BRACEBRIDGE - A former local choir conductor received the highest civilian award in Canada for his musical work.
It’s almost what you might call a dream come true ... I never expected it — Albert Greer
Albert Greer was named a Member of the Order of Canada in December “for his achievements as a conductor, composer and teacher helping to shape the direction of Canadian choral music.”
Those achievements include many musical arrangements, compositions, teaching at high schools and York University and a long list of choirs he’s conducted, some of which he founded, including the Ontario Youth Choir, the North York Chorus, the Couchiching Young Singers and the Cellar Singers.
“It’s almost what you might call a dream come true except I didn’t dream it. I never expected it,” he said.
The nomination was inspired by the Cellar Singers who diligently practiced under him for 35 ½ years until he retired in the spring of 2012.
“W hen I took it on in 1977 it was just a very minor part of my life and there were only 13 people, I think, at the first rehearsal,” he said. “In the 80s it took over my life and I met and worked with so many wonderful singers, not only in Muskoka where it began, but all over Simcoe County.”
Ruth Bell-Towns has been with the choir for 25 years and was one of Greer’s vocal students.
“He never really got very angry with us ever, he has quite a personality for being able to continue working with a group, even perhaps when he might be frustrated with them,” she said.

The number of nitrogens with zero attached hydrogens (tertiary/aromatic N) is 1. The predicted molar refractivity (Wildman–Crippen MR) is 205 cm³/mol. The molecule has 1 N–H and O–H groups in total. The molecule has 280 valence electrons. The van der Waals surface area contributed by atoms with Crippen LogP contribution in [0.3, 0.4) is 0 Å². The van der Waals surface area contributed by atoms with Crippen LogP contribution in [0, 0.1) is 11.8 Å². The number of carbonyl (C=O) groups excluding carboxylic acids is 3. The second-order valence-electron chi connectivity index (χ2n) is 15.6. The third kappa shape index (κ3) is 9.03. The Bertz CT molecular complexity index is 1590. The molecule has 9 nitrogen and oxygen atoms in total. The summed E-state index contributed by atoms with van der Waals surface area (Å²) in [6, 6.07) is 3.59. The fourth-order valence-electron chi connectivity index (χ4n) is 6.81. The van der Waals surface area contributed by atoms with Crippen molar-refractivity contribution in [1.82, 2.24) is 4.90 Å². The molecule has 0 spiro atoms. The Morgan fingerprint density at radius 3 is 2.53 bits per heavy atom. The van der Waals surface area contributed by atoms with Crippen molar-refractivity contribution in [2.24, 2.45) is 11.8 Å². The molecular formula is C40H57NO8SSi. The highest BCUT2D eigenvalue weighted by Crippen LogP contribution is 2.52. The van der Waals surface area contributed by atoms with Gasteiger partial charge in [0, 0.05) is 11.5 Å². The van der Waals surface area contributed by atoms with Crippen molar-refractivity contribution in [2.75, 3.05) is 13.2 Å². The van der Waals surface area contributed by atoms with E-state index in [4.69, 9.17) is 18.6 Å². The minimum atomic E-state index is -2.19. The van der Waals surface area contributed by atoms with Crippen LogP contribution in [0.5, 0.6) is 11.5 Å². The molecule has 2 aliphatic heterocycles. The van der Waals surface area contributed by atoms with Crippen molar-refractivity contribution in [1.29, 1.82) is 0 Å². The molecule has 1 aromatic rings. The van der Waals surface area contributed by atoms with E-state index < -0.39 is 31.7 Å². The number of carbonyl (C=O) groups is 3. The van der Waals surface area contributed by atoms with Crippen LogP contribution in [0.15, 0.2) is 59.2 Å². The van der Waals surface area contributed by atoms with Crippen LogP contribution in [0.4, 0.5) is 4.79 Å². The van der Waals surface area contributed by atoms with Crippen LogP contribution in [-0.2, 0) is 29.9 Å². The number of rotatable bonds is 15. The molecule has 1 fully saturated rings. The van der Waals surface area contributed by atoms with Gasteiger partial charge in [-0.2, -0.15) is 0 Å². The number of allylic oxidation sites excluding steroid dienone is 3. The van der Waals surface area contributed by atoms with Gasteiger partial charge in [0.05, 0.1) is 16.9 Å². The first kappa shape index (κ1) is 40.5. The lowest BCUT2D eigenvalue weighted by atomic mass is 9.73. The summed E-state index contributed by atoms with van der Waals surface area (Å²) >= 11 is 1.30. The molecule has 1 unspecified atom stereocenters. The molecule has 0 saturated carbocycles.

Through Greer, the choir was able to perform in Budapest, Prague, Great Britain and at the Parliament Buildings in Ottawa.
“We were very fortunate because he had a lot of connections in music so he was able to get very young good soloists to play with us,” Bell-Towns said.
Finding professional soloists, orchestras and accompanists was important to Greer.
His goal with the choir was to create the same quality of performance and selection of music as is found in the most sophisticated cities around the world, he said.
He called the Cellar Singers unique in their ability to offer big-city performances in small-town areas like Bracebridge.
Greer broke a family mould with his musical pursuits. He considered many careers and studied both accounting and medicine to appease his family, but didn’t decide on music until he had to choose between studying medicine and the music he loved and performed.
“You just do it because you can’t give it up,” he said.
He began teaching at high schools to support his musical career, raising five children on his income.
“You have to go into it despite all kinds of opposition. A musical career is not a guaranteed income,” he said.
At the Cellar Singers performance of Messiah in November Greer performed a solo, but at 75 he plans to hand his solo career over to a younger generation.
“People my age are not carrying on singing careers,” he said. “I did prove that I could still do it.”
Though missing the first few rehearsals after his retirement was difficult, Greer is ready to hand over the baton and the 60-member choir to new artistic director Mitchell Pady.
Greer will receive his insignia at a ceremony later this year.